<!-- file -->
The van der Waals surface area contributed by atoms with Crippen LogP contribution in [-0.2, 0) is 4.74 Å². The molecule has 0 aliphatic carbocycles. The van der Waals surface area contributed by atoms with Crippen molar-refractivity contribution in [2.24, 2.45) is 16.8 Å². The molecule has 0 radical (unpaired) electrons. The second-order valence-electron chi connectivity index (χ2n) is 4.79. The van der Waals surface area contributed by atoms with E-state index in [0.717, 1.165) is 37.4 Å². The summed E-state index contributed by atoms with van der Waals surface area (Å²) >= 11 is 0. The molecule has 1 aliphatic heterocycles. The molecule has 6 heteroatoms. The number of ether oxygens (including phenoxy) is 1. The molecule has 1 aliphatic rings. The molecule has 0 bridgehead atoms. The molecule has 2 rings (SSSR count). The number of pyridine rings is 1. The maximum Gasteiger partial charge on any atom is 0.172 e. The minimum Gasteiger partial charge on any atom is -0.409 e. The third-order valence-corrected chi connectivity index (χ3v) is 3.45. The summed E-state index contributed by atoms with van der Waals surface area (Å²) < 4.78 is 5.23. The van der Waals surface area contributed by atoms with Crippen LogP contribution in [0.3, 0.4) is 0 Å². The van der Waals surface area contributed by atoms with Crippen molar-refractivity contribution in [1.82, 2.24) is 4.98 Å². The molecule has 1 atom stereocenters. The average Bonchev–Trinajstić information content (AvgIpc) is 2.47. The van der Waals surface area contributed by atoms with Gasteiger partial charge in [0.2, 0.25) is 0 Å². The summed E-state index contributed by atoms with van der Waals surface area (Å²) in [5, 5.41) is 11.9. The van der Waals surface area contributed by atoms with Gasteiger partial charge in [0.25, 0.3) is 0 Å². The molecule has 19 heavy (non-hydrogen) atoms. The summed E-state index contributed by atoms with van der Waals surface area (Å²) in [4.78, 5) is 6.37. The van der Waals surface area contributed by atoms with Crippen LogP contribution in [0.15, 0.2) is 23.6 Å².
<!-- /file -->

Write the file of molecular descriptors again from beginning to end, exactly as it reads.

The van der Waals surface area contributed by atoms with Crippen LogP contribution in [-0.2, 0) is 4.74 Å². The molecule has 0 aliphatic carbocycles. The van der Waals surface area contributed by atoms with Crippen molar-refractivity contribution in [2.24, 2.45) is 16.8 Å². The molecule has 0 radical (unpaired) electrons. The second-order valence-electron chi connectivity index (χ2n) is 4.79. The van der Waals surface area contributed by atoms with E-state index in [0.717, 1.165) is 37.4 Å². The summed E-state index contributed by atoms with van der Waals surface area (Å²) >= 11 is 0. The molecule has 1 aliphatic heterocycles. The molecule has 6 heteroatoms. The number of ether oxygens (including phenoxy) is 1. The molecule has 1 aliphatic rings. The molecule has 0 bridgehead atoms. The molecule has 2 rings (SSSR count). The number of pyridine rings is 1. The maximum Gasteiger partial charge on any atom is 0.172 e. The minimum Gasteiger partial charge on any atom is -0.409 e. The third-order valence-corrected chi connectivity index (χ3v) is 3.45. The summed E-state index contributed by atoms with van der Waals surface area (Å²) < 4.78 is 5.23. The van der Waals surface area contributed by atoms with Crippen LogP contribution in [0.3, 0.4) is 0 Å². The van der Waals surface area contributed by atoms with Crippen molar-refractivity contribution in [1.82, 2.24) is 4.98 Å². The molecule has 1 atom stereocenters. The average Bonchev–Trinajstić information content (AvgIpc) is 2.47. The van der Waals surface area contributed by atoms with Gasteiger partial charge in [0.2, 0.25) is 0 Å². The summed E-state index contributed by atoms with van der Waals surface area (Å²) in [5, 5.41) is 11.9. The van der Waals surface area contributed by atoms with Gasteiger partial charge in [0.25, 0.3) is 0 Å². The molecule has 19 heavy (non-hydrogen) atoms. The summed E-state index contributed by atoms with van der Waals surface area (Å²) in [4.78, 5) is 6.37. The van der Waals surface area contributed by atoms with Crippen LogP contribution in [0.15, 0.2) is 23.6 Å².